New report highlights how climate change may affect water in Colorado

August 5, 2014

Aug. 5, 2014                                                 Jeff Lukas

 

            Rising temperatures will tend to reduce the amount of water in many of Colorado’s streams and rivers, melt mountain snowpack earlier in the spring, and increase the water needed by thirsty crops and cities.

            That’s according to a new report on state climate change released today by CU-Boulder’s Western Water Assessment and the Colorado Water Conservation Board,

            CU-Boulder’s Jeff Lukas, lead author of the report, says Colorado has been getting much warmer the past three decades.

Audio Clips

Audio Script

New report highlights how climate change may affect water in Colorado

Aug. 5, 2014                                                 Jeff Lukas

            Rising temperatures will tend to reduce the amount of water in many of Colorado’s streams and rivers, melt mountain snowpack earlier in the spring, and increase the water needed by thirsty crops and cities.

            That’s according to a new report on state climate change released today byCU-Boulder’s Western Water Assessment and the Colorado Water Conservation Board,

            CU-Boulder’s Jeff Lukas, lead author of the report, says Colorado has been getting much warmer the past three decades.

CUT 1 “In the past 30 years, Colorado’s climate has warmed significantly by about 2 degrees Fahrenheit.  And with temperatures going up we’ve also seen in the last 30 years more heat waves, fewer cold waves and a lengthening growing season. And in fact, 2012 was the warmest year in recorded history in Colorado.” (:20)

          Lukas says he and his co-authors used the latest climate models for the report.

CUT 2 “The climate models tell us to expect continued warming with the continued emission of greenhouse gases and other human effects. (:10) So the effects from warming, like the streamflows shifting earlier in the year, we expect that to continue. (:19) It’s very likely that the warming is causing less of the precipitation that falls to reach streams as the size of the atmospheric sponge that can take up moisture from the ground, snowpack and plants increases with warming.” (:32)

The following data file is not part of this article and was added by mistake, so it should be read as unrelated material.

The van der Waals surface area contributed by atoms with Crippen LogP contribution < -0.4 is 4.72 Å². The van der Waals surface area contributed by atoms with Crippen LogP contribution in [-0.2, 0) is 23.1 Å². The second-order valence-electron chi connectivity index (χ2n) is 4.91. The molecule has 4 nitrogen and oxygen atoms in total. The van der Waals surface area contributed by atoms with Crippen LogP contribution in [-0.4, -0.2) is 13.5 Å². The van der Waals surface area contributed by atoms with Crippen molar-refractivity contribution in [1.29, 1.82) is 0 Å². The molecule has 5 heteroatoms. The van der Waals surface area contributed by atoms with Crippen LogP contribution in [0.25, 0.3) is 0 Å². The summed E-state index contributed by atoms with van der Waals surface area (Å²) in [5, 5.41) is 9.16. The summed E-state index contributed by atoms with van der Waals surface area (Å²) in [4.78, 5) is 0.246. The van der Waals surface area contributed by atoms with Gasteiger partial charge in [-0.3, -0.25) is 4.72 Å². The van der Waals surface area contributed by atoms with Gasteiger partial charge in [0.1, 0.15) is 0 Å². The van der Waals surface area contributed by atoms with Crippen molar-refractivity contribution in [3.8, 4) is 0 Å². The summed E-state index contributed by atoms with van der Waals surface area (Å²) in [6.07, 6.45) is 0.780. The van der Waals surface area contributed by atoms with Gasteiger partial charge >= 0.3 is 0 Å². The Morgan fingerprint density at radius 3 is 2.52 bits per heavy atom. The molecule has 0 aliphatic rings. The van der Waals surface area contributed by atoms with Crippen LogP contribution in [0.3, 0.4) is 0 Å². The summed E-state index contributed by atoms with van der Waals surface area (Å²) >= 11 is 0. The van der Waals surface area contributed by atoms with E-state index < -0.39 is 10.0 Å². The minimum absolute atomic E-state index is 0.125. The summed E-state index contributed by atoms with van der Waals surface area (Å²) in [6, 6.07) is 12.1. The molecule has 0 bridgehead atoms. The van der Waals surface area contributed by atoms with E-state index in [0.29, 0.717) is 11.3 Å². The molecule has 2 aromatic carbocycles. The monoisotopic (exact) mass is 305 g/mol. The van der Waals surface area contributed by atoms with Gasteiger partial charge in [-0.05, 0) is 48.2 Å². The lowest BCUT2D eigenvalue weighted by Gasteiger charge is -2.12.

The authors also looked at how rising temperatures will affect streamflow in different regions of the state, says Lukas.   

CUT 3 “What we see is that there appears to be a greater risk of declining stream flow in the southwestern part of the state – the San Juan and Rio Grand basins. (:11) And that’s because there’s a little greater tendency across the climate models for the southwestern part of the state to have less precipitation in the future. It’s not a given but that’s a tendency we see for a little drier outcomes in the southwest part of the state.” (:30)

            Warmer temperatures the past three decades have lead to earlier snowmelt, which is causing problems for those who manage or use water in the state, says Lukas.

CUT 4 “Farmers and other water users around Colorado have seen this themselves, that the snowmelt and the peak runoff are occurring sooner by about one to four weeks verses 30 years ago.” (:12)

            But if there is a silver lining to the report it’s this: According to Lukas, because of Colorado’s high elevations and colder winter temperatures, the negative effects of rising temperatures will not happen as quickly here as it will in other western states.

CUT 5 “Because of Colorado’s high elevations, and thus colder temperatures in the winter, we are less subject to the effects of warming on our snowpack than say California with the Sierra Nevada and the Pacific Northwest where the snow is at a lower elevation and winter temperatures are warmer. (:19) But that doesn’t mean that we are immune to these effects. They will happen more slowly, but with continued warming they will occur. (:25) We should expect not only snowmelt to occur sooner but our spring snowpack will decrease over time.” (:35)

         Read the full report at http://wwa.colorado.edu/climate/co2014report.

 

-CU-

 

Give FeedbackSee More Photos View Photo